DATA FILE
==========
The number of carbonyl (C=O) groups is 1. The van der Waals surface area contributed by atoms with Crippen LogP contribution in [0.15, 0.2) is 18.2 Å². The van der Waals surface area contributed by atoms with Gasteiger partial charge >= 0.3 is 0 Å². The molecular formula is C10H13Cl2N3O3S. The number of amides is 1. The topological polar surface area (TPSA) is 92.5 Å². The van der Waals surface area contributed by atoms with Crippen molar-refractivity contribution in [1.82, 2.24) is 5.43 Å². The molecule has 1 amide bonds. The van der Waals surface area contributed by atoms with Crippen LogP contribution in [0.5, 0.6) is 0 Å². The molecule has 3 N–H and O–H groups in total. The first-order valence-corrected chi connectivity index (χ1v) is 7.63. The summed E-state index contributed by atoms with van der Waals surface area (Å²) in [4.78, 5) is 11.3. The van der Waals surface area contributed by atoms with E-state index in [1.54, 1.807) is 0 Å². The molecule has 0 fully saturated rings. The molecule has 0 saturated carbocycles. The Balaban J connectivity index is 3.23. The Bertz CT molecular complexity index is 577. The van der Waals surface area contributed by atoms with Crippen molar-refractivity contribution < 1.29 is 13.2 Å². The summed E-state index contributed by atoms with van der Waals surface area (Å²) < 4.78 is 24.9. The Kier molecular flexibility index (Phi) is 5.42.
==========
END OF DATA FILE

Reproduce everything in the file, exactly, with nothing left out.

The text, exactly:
The number of carbonyl (C=O) groups is 1. The van der Waals surface area contributed by atoms with Crippen LogP contribution in [0.15, 0.2) is 18.2 Å². The van der Waals surface area contributed by atoms with Gasteiger partial charge >= 0.3 is 0 Å². The molecular formula is C10H13Cl2N3O3S. The number of amides is 1. The topological polar surface area (TPSA) is 92.5 Å². The van der Waals surface area contributed by atoms with Crippen molar-refractivity contribution in [1.82, 2.24) is 5.43 Å². The molecule has 1 amide bonds. The van der Waals surface area contributed by atoms with Crippen LogP contribution in [0.5, 0.6) is 0 Å². The molecule has 3 N–H and O–H groups in total. The first-order valence-corrected chi connectivity index (χ1v) is 7.63. The summed E-state index contributed by atoms with van der Waals surface area (Å²) in [4.78, 5) is 11.3. The van der Waals surface area contributed by atoms with E-state index in [1.54, 1.807) is 0 Å². The molecule has 0 fully saturated rings. The molecule has 0 saturated carbocycles. The Balaban J connectivity index is 3.23. The Bertz CT molecular complexity index is 577. The van der Waals surface area contributed by atoms with Crippen molar-refractivity contribution < 1.29 is 13.2 Å². The summed E-state index contributed by atoms with van der Waals surface area (Å²) < 4.78 is 24.9. The Kier molecular flexibility index (Phi) is 5.42.